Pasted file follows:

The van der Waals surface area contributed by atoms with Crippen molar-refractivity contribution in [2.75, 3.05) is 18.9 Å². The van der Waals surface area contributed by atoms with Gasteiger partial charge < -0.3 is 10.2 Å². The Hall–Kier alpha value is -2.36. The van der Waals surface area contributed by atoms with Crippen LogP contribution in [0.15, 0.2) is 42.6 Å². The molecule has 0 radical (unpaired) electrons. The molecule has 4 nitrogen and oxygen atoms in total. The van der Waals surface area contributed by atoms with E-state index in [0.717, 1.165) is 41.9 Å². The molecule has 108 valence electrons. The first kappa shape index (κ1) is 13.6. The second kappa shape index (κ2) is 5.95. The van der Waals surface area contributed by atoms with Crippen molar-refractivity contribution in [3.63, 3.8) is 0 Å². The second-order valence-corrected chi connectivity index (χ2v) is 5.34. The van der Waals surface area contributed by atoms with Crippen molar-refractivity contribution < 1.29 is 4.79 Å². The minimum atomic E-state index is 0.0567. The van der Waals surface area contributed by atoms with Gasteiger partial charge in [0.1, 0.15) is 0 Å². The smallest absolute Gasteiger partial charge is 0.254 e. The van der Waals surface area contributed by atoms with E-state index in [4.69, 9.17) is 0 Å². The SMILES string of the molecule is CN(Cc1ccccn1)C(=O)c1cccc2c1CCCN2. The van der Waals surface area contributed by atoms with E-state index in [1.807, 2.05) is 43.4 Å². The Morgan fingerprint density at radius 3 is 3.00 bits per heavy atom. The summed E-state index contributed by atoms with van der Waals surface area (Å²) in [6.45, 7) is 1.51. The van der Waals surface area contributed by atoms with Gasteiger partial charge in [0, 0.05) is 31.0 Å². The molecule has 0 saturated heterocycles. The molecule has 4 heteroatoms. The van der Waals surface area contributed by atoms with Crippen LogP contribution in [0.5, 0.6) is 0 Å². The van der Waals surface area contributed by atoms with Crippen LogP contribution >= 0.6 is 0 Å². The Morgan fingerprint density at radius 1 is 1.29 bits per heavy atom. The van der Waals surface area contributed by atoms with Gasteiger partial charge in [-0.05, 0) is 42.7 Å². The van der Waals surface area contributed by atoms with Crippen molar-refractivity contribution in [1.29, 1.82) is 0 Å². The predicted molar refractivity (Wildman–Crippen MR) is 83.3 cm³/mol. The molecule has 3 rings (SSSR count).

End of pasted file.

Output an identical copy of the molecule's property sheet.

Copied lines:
The van der Waals surface area contributed by atoms with Crippen molar-refractivity contribution in [2.75, 3.05) is 18.9 Å². The van der Waals surface area contributed by atoms with Gasteiger partial charge < -0.3 is 10.2 Å². The Hall–Kier alpha value is -2.36. The van der Waals surface area contributed by atoms with Crippen LogP contribution in [0.15, 0.2) is 42.6 Å². The molecule has 0 radical (unpaired) electrons. The molecule has 4 nitrogen and oxygen atoms in total. The van der Waals surface area contributed by atoms with E-state index in [0.717, 1.165) is 41.9 Å². The molecule has 108 valence electrons. The first kappa shape index (κ1) is 13.6. The second kappa shape index (κ2) is 5.95. The van der Waals surface area contributed by atoms with Crippen molar-refractivity contribution in [3.63, 3.8) is 0 Å². The second-order valence-corrected chi connectivity index (χ2v) is 5.34. The van der Waals surface area contributed by atoms with Crippen molar-refractivity contribution < 1.29 is 4.79 Å². The minimum atomic E-state index is 0.0567. The van der Waals surface area contributed by atoms with Gasteiger partial charge in [0.1, 0.15) is 0 Å². The smallest absolute Gasteiger partial charge is 0.254 e. The van der Waals surface area contributed by atoms with E-state index in [4.69, 9.17) is 0 Å². The SMILES string of the molecule is CN(Cc1ccccn1)C(=O)c1cccc2c1CCCN2. The van der Waals surface area contributed by atoms with E-state index in [1.807, 2.05) is 43.4 Å². The Morgan fingerprint density at radius 3 is 3.00 bits per heavy atom. The summed E-state index contributed by atoms with van der Waals surface area (Å²) in [6.45, 7) is 1.51. The van der Waals surface area contributed by atoms with Gasteiger partial charge in [0, 0.05) is 31.0 Å². The molecule has 0 saturated heterocycles. The molecule has 4 heteroatoms. The van der Waals surface area contributed by atoms with Crippen LogP contribution in [0.5, 0.6) is 0 Å². The van der Waals surface area contributed by atoms with Crippen LogP contribution >= 0.6 is 0 Å². The Morgan fingerprint density at radius 1 is 1.29 bits per heavy atom. The van der Waals surface area contributed by atoms with Gasteiger partial charge in [-0.05, 0) is 42.7 Å². The van der Waals surface area contributed by atoms with Crippen molar-refractivity contribution in [1.29, 1.82) is 0 Å². The predicted molar refractivity (Wildman–Crippen MR) is 83.3 cm³/mol. The molecule has 3 rings (SSSR count).